UK

Staff checked 'wrong' line before Potters Bar crash

Potters Bar rail crash
Image caption Passengers had complained about the line before the crash

A rail manager who spoke to a concerned passenger 16 hours before the Potters Bar rail crash sent staff to check the wrong line, an inquest has heard.

Terence Moore told duty manager David Castle his train had "jolted violently" south of Potters Bar station.

Mr Castle told jurors he assumed Mr Moore was going to London and requested checks only on the southbound line.

Seven people died on 10 May 2002 when a train hit faulty points south of the station in Hertfordshire.

Mr Moore, a station announcer at Finsbury Park station in north London had been travelling home to Stevenage in Hertfordshire when his train "violently" shook as it crossed points south of Potters Bar station.

He called the signal box at King's Cross to report his concerns.

'Lethal'

The jury heard that Mr Moore had identified the train he was on and told Mr Castle: "I just came back. Coming from work. Coming home on 1C39."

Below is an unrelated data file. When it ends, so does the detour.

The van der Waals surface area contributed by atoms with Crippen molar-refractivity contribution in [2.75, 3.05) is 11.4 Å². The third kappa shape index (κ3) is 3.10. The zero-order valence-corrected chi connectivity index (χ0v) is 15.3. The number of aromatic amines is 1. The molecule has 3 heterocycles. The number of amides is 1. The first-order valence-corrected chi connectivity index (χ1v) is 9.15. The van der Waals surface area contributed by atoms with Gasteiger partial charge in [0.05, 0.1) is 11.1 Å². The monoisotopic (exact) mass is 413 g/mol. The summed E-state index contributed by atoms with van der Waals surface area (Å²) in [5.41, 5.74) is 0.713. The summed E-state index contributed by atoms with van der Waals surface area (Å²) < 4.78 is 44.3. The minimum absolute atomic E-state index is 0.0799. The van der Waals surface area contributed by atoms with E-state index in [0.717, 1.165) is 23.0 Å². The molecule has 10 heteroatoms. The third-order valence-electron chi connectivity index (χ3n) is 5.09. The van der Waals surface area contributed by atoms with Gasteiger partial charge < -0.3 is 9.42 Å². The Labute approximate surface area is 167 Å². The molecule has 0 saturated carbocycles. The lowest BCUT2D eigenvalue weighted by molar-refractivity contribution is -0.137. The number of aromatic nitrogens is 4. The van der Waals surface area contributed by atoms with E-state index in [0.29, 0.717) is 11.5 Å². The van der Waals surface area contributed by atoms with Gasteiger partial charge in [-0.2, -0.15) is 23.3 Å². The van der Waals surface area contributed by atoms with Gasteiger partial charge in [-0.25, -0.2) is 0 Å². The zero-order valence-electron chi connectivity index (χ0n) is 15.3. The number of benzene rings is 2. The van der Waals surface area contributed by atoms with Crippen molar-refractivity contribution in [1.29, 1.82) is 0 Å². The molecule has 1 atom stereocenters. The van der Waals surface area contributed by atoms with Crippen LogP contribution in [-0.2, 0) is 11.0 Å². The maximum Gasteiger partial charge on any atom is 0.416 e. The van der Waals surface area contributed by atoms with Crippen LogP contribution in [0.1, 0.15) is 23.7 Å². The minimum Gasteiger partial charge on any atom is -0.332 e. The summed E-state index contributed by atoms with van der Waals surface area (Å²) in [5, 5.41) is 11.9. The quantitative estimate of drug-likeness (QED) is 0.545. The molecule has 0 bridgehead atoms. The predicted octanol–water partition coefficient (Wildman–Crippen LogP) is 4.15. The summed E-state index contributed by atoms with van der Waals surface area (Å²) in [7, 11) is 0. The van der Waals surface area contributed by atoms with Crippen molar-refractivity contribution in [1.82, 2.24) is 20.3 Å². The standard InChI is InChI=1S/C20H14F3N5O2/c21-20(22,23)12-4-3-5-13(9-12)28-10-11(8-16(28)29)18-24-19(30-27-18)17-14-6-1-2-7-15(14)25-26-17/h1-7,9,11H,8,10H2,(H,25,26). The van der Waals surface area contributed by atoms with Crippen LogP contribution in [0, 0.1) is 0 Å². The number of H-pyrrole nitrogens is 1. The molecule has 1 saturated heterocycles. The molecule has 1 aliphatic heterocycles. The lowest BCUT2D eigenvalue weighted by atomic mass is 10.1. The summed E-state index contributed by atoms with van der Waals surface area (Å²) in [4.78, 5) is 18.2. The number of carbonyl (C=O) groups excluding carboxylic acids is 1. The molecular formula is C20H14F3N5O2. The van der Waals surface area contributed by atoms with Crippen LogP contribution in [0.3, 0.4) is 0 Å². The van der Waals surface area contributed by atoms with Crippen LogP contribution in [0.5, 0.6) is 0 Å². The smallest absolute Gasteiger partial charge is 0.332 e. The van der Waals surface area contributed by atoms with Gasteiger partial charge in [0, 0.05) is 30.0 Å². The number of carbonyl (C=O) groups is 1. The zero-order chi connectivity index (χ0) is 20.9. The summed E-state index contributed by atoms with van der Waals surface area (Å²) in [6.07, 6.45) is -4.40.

He described where the "rough ride" had taken place and warned: "The train seems to bounce... it could be lethal."

Mr Castle told jurors he did not check which direction train number 1C39 was going towards and just "assumed" it was heading south.

Mr Moore initially told a supervisor at Finsbury Park about his concerns who also called the King's Cross signal box.

Image caption More than 70 people were injured in the fatal rail crash in May 2002

Mr Castle revealed to the jurors that more credence was given to such "rough ride" reports from train drivers but none had reported any problems at Potters Bar on 9 May.

However he stressed that passengers' calls were not "disregarded".

The jurors heard that Mr Castle would have been aware of the importance of not making assumptions because of his training.

Earlier this week the inquest heard that Mr Moore also told a ticket seller about his concerns after disembarking from the train at Stevenage station.

Company boss Peter Prime also told rail staff he had felt his train "lurch" near Potters Bar, the jurors heard.

The inquest, due to end later this summer, will examine the deaths of Austen Kark, Emma Knights, Jonael Schickler, Alexander Ogunwusi, Chia Hsin Lin, Chia Chin Wu and Agnes Quinlivan.

More than 70 people were also injured when the 1245 London to King's Lynn, Norfolk, train hit faulty points south of Potters Bar station.

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